The most common complications from anaesthesia are nausea and vomiting, sore throat, being sleepy for longer than usual, and confusion after waking up (Photo: Pexels)

Last week we explored anaesthesia, surgery, and what to expect in the days leading up to your child's procedure.

Now that you are aware of the basic expectations, let's move to the big one — surgery day.

At the Bustamante Hospital for Children, we ask that you arrive to the operating theatre (OT) by 7:00 the morning of the surgery. When you arrive, a nurse will check your child's weight and vitals (rate of breathing, pulse, blood pressure and oxygen level). The surgeon and anaesthesiologist will do a quick reassessment to make sure all is well. They will ask (again) about any cold, cough, or fever. If your child is sick on surgery day, the procedure will be postponed. Depending on the type of procedure, the surgeon may use a pen or marker to sign the body part for operation. This prevents confusion and possible mistakes.

Your child will change into a surgery gown, cap, and booties. At most hospitals, every patient on the day case surgery list is given the same appointment time. Of course, not everyone's surgery is done at the same time. So expect that there will be a waiting period — some patients longer than others. This helps the medical team to work effectively. While patient A is getting vitals done, patient B is talking to the surgeon, and patient C is talking to the anaesthesiologist. We appreciate this may be less than convenient, so we ask you to remain patient.

The first patient brought into OT is usually the youngest baby, followed by the patient closest in age, and so on. While you wait, your child won't be allowed to eat or drink anything.

When it is your child's turn for the surgery, a medical team member (doctor or nurse or porter) will take the baby from you and escort him or her into the operating room. The anaesthesiologist will place a mask over the baby's mouth and nose, and allow the baby to breath in anaesthetic gases to put the him or her to sleep. Once baby is completely asleep, the surgery can begin.

During the procedure, the anaesthesiologist monitors the baby's vitals continuously. After the procedure is over, the baby will be transported from the operating theatre to the recovery room, where we continue to monitor the vitals as well as the bandage covering the surgical cut. Once he wakes up, you can visit! the baby will be groggy or sleepy for a little while as the anaesthesia wears off. When the baby is fully awake, all vitals are normal, and he or she can drink sips of clear fluids without vomiting, the baby will be allowed to go home. You will be given a prescription (usually pain medications and any other medication the baby may need) with instruction of when and how long these should be administered. You will be advised about the possible complications to look out for, and to bring the child back if you are concerned. You know your child best, so call the doctor/hospital or come in if you are concerned. It is better to come in and be told everything is fine than to stay home and a complication worsens. Depending on the procedure, you will likely also be given a follow-up appointment to be reviewed in clinic.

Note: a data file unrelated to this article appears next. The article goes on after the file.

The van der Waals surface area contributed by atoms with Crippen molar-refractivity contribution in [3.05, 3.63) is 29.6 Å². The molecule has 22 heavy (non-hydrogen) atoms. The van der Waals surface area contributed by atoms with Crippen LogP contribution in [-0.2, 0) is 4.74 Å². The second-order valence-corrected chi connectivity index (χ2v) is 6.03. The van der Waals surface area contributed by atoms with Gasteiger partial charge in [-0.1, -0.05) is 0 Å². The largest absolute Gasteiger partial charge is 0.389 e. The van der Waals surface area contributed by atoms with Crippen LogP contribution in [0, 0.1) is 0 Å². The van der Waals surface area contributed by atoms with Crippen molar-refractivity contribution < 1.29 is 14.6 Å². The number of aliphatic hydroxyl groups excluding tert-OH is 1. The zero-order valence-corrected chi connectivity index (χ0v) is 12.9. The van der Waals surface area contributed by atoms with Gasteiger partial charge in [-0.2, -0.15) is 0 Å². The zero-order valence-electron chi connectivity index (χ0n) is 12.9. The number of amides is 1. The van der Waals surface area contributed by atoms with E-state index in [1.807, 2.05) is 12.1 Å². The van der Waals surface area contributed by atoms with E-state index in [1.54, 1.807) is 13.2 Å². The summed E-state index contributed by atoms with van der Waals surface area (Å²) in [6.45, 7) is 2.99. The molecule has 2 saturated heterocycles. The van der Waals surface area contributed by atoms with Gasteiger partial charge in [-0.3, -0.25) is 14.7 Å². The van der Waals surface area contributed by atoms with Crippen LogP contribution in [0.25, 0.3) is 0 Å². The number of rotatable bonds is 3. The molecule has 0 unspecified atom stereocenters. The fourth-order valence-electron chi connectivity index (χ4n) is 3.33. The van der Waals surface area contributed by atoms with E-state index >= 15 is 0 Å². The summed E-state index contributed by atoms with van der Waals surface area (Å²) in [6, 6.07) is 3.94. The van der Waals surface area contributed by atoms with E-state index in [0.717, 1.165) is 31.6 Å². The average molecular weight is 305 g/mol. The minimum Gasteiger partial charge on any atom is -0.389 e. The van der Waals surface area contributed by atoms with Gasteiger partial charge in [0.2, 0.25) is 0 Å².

As with every medical intervention, there are possible complications. The most common complications are nausea and vomiting, sore throat, being sleepy for longer than usual, and confusion after waking up. If you've never seen a video of a child waking up from anaesthesia and saying weird and wonderful things, do yourself a favour and do an internet search right now.

Some other possible complications from anaesthesia are:

- Damage to teeth or cuts/bruises to mouth (lips, tongue, gums, throat)

•nerve injury arising from how child was positioned during a long surgery

•being aware/partially awake during anaesthesia

• allergic reaction to the anaesthetic medications

•dangerous high body temperature as a side effect of the anaesthetic drugs (malignant hypothermia)

•spasm in the throat — the muscle of the throat closes up


• organ damage

• death (This is very rare, but unfortunately still possible)

All the above also applies if your child requires admission to the ward before and after surgery, for example, for brain or heart surgeries, or your child may need to be admitted to the Intensive Care Unit after surgery — but we'll talk about that in another article.

Dr Tal's Tidbit

Knowing what to expect on surgery day can help to alleviate some of your concerns. The important roles of anaesthesiologists cannot be overstated. Their work creates the foundation for successful surgeries, promoting better overall outcomes for our little ones.

Dr Taleya Girvan

Dr Taleya Girvan has over a decade's experience treating children at the Bustamante Hospital for Children, working in the Accident and Emergency Department and Paediatric Cardiology Department. Her goal is to use the knowledge she has gained to improve the lives of patients by increasing knowledge about the health-care system in Jamaica. Dr Tal's Tidbits is a series in which she speaks to patients and caregivers, providing practical advice that will improve health care for the general population. E-mail: [email protected] IG @dr.tals_tidbits.

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